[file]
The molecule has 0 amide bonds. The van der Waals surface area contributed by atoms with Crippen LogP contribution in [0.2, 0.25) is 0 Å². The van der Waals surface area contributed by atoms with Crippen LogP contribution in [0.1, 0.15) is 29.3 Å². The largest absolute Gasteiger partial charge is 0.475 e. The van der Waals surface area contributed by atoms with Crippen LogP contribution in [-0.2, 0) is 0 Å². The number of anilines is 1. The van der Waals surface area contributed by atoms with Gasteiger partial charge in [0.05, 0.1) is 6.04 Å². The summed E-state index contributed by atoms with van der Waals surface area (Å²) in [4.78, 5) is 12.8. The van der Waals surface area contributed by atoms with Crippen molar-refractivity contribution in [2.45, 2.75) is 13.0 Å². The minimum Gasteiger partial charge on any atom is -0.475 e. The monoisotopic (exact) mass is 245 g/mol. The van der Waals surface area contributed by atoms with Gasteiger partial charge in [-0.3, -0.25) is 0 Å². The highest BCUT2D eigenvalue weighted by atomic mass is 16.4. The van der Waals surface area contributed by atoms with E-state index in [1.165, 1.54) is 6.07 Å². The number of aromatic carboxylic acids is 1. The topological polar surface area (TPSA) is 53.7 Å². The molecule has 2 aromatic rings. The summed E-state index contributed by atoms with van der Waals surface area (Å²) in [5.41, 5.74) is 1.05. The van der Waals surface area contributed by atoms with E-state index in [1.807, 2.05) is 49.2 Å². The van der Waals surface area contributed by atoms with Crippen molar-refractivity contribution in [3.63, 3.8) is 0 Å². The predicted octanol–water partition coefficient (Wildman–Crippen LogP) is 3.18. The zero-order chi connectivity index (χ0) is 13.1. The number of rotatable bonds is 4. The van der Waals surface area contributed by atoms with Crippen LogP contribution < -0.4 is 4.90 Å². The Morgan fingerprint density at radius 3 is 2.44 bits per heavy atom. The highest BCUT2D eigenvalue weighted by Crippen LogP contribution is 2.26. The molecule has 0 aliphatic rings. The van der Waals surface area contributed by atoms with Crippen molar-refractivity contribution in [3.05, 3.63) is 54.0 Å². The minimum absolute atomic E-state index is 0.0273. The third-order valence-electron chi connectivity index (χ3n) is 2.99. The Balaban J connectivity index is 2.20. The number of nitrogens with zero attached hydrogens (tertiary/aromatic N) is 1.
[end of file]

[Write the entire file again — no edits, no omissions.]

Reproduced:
The molecule has 0 amide bonds. The van der Waals surface area contributed by atoms with Crippen LogP contribution in [0.2, 0.25) is 0 Å². The van der Waals surface area contributed by atoms with Crippen LogP contribution in [0.1, 0.15) is 29.3 Å². The largest absolute Gasteiger partial charge is 0.475 e. The van der Waals surface area contributed by atoms with Crippen LogP contribution in [-0.2, 0) is 0 Å². The number of anilines is 1. The van der Waals surface area contributed by atoms with Gasteiger partial charge in [0.05, 0.1) is 6.04 Å². The summed E-state index contributed by atoms with van der Waals surface area (Å²) in [4.78, 5) is 12.8. The van der Waals surface area contributed by atoms with Crippen molar-refractivity contribution in [2.45, 2.75) is 13.0 Å². The minimum Gasteiger partial charge on any atom is -0.475 e. The monoisotopic (exact) mass is 245 g/mol. The van der Waals surface area contributed by atoms with Gasteiger partial charge in [-0.3, -0.25) is 0 Å². The highest BCUT2D eigenvalue weighted by atomic mass is 16.4. The van der Waals surface area contributed by atoms with E-state index in [1.165, 1.54) is 6.07 Å². The number of aromatic carboxylic acids is 1. The topological polar surface area (TPSA) is 53.7 Å². The molecule has 2 aromatic rings. The summed E-state index contributed by atoms with van der Waals surface area (Å²) in [5.41, 5.74) is 1.05. The van der Waals surface area contributed by atoms with E-state index in [1.807, 2.05) is 49.2 Å². The van der Waals surface area contributed by atoms with Crippen molar-refractivity contribution in [3.63, 3.8) is 0 Å². The predicted octanol–water partition coefficient (Wildman–Crippen LogP) is 3.18. The zero-order chi connectivity index (χ0) is 13.1. The number of rotatable bonds is 4. The van der Waals surface area contributed by atoms with Crippen LogP contribution < -0.4 is 4.90 Å². The Morgan fingerprint density at radius 3 is 2.44 bits per heavy atom. The highest BCUT2D eigenvalue weighted by Crippen LogP contribution is 2.26. The molecule has 0 aliphatic rings. The van der Waals surface area contributed by atoms with Crippen molar-refractivity contribution in [3.05, 3.63) is 54.0 Å². The minimum absolute atomic E-state index is 0.0273. The third-order valence-electron chi connectivity index (χ3n) is 2.99. The Balaban J connectivity index is 2.20. The number of nitrogens with zero attached hydrogens (tertiary/aromatic N) is 1.